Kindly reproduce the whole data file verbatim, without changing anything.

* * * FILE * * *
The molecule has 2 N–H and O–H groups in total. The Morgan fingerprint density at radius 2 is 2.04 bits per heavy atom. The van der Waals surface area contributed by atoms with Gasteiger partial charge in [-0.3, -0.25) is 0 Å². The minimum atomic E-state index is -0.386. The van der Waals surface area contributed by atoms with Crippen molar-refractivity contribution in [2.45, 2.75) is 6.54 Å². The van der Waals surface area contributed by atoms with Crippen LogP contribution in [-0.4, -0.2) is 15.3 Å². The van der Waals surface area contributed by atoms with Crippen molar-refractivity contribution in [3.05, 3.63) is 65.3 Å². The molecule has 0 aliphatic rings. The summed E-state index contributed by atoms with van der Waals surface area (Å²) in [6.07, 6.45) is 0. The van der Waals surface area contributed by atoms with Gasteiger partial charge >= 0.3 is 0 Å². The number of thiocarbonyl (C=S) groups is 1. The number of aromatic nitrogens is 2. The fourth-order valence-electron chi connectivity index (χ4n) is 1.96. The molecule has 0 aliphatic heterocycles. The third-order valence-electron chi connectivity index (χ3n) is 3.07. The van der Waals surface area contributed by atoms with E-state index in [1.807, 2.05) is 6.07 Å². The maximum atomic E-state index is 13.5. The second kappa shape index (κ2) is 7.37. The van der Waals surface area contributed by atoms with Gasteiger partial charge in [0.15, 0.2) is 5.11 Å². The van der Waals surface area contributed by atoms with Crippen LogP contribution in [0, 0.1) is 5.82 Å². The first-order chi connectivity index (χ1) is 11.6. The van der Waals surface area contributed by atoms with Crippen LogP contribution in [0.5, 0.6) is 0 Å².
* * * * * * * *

The molecule has 2 N–H and O–H groups in total. The Morgan fingerprint density at radius 2 is 2.04 bits per heavy atom. The van der Waals surface area contributed by atoms with Gasteiger partial charge in [-0.3, -0.25) is 0 Å². The minimum atomic E-state index is -0.386. The van der Waals surface area contributed by atoms with Crippen molar-refractivity contribution in [2.45, 2.75) is 6.54 Å². The van der Waals surface area contributed by atoms with Crippen LogP contribution in [-0.4, -0.2) is 15.3 Å². The van der Waals surface area contributed by atoms with Crippen molar-refractivity contribution in [3.05, 3.63) is 65.3 Å². The molecule has 0 aliphatic rings. The summed E-state index contributed by atoms with van der Waals surface area (Å²) in [6.07, 6.45) is 0. The van der Waals surface area contributed by atoms with Gasteiger partial charge >= 0.3 is 0 Å². The number of thiocarbonyl (C=S) groups is 1. The number of aromatic nitrogens is 2. The fourth-order valence-electron chi connectivity index (χ4n) is 1.96. The molecule has 0 aliphatic heterocycles. The third-order valence-electron chi connectivity index (χ3n) is 3.07. The van der Waals surface area contributed by atoms with E-state index in [1.807, 2.05) is 6.07 Å². The maximum atomic E-state index is 13.5. The second kappa shape index (κ2) is 7.37. The van der Waals surface area contributed by atoms with Gasteiger partial charge in [0.15, 0.2) is 5.11 Å². The van der Waals surface area contributed by atoms with Crippen LogP contribution in [0, 0.1) is 5.82 Å². The first-order chi connectivity index (χ1) is 11.6. The van der Waals surface area contributed by atoms with Crippen LogP contribution in [0.5, 0.6) is 0 Å².